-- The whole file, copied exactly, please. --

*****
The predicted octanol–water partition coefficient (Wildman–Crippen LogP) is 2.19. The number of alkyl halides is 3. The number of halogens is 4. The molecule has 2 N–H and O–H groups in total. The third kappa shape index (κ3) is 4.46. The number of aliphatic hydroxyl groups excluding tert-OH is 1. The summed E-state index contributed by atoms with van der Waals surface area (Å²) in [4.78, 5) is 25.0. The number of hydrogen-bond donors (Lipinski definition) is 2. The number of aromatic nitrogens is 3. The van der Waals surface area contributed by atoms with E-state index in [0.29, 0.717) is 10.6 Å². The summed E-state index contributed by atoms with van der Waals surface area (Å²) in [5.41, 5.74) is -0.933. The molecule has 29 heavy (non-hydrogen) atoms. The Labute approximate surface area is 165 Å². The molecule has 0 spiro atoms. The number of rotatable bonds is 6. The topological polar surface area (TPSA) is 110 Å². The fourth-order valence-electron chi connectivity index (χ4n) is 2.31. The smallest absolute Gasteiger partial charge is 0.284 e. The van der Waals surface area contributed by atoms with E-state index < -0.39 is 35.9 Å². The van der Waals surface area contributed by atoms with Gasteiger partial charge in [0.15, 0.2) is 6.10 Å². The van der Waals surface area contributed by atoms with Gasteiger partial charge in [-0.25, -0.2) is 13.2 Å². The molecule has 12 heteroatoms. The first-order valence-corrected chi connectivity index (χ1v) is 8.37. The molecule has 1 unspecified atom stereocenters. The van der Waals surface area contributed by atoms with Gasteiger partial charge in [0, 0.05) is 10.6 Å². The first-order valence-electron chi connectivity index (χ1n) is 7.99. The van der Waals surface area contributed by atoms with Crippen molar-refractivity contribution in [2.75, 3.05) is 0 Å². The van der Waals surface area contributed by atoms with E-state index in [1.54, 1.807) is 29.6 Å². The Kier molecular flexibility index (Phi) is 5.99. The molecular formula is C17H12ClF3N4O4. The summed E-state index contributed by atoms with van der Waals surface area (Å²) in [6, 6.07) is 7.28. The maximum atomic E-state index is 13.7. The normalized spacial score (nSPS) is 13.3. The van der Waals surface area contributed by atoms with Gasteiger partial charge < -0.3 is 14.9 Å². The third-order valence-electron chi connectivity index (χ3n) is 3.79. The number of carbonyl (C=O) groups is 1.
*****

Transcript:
The predicted octanol–water partition coefficient (Wildman–Crippen LogP) is 2.19. The number of alkyl halides is 3. The number of halogens is 4. The molecule has 2 N–H and O–H groups in total. The third kappa shape index (κ3) is 4.46. The number of aliphatic hydroxyl groups excluding tert-OH is 1. The summed E-state index contributed by atoms with van der Waals surface area (Å²) in [4.78, 5) is 25.0. The number of hydrogen-bond donors (Lipinski definition) is 2. The number of aromatic nitrogens is 3. The van der Waals surface area contributed by atoms with E-state index in [0.29, 0.717) is 10.6 Å². The summed E-state index contributed by atoms with van der Waals surface area (Å²) in [5.41, 5.74) is -0.933. The molecule has 29 heavy (non-hydrogen) atoms. The Labute approximate surface area is 165 Å². The molecule has 0 spiro atoms. The number of rotatable bonds is 6. The topological polar surface area (TPSA) is 110 Å². The fourth-order valence-electron chi connectivity index (χ4n) is 2.31. The smallest absolute Gasteiger partial charge is 0.284 e. The van der Waals surface area contributed by atoms with E-state index < -0.39 is 35.9 Å². The van der Waals surface area contributed by atoms with Gasteiger partial charge in [0.15, 0.2) is 6.10 Å². The van der Waals surface area contributed by atoms with Gasteiger partial charge in [-0.25, -0.2) is 13.2 Å². The molecule has 12 heteroatoms. The first-order valence-corrected chi connectivity index (χ1v) is 8.37. The molecule has 1 unspecified atom stereocenters. The van der Waals surface area contributed by atoms with Gasteiger partial charge in [0, 0.05) is 10.6 Å². The first-order valence-electron chi connectivity index (χ1n) is 7.99. The van der Waals surface area contributed by atoms with Crippen molar-refractivity contribution in [2.75, 3.05) is 0 Å². The van der Waals surface area contributed by atoms with E-state index in [1.54, 1.807) is 29.6 Å². The Kier molecular flexibility index (Phi) is 5.99. The molecular formula is C17H12ClF3N4O4. The summed E-state index contributed by atoms with van der Waals surface area (Å²) in [6, 6.07) is 7.28. The maximum atomic E-state index is 13.7. The normalized spacial score (nSPS) is 13.3. The van der Waals surface area contributed by atoms with Gasteiger partial charge < -0.3 is 14.9 Å². The third-order valence-electron chi connectivity index (χ3n) is 3.79. The number of carbonyl (C=O) groups is 1.